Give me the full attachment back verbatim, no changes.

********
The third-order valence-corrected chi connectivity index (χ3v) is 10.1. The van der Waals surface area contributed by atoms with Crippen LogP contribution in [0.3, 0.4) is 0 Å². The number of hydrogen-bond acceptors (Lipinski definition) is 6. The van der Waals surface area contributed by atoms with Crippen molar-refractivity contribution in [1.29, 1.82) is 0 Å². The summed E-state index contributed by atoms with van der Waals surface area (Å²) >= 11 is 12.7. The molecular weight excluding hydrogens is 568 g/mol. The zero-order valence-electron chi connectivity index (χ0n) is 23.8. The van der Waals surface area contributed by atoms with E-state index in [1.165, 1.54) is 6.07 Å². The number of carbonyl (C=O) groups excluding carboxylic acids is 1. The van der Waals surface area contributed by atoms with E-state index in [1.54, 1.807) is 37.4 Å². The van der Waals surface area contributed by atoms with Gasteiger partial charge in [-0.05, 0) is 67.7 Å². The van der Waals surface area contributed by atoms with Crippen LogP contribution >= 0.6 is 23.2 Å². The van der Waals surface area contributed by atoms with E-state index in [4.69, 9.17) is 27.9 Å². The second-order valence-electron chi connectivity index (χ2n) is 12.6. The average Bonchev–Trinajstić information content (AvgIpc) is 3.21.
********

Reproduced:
The third-order valence-corrected chi connectivity index (χ3v) is 10.1. The van der Waals surface area contributed by atoms with Crippen LogP contribution in [0.3, 0.4) is 0 Å². The number of hydrogen-bond acceptors (Lipinski definition) is 6. The van der Waals surface area contributed by atoms with Crippen molar-refractivity contribution in [1.29, 1.82) is 0 Å². The summed E-state index contributed by atoms with van der Waals surface area (Å²) >= 11 is 12.7. The molecular weight excluding hydrogens is 568 g/mol. The zero-order valence-electron chi connectivity index (χ0n) is 23.8. The van der Waals surface area contributed by atoms with E-state index in [1.165, 1.54) is 6.07 Å². The number of carbonyl (C=O) groups excluding carboxylic acids is 1. The van der Waals surface area contributed by atoms with E-state index in [1.54, 1.807) is 37.4 Å². The van der Waals surface area contributed by atoms with Gasteiger partial charge in [-0.05, 0) is 67.7 Å². The van der Waals surface area contributed by atoms with Crippen LogP contribution >= 0.6 is 23.2 Å². The van der Waals surface area contributed by atoms with E-state index in [4.69, 9.17) is 27.9 Å². The second-order valence-electron chi connectivity index (χ2n) is 12.6. The average Bonchev–Trinajstić information content (AvgIpc) is 3.21.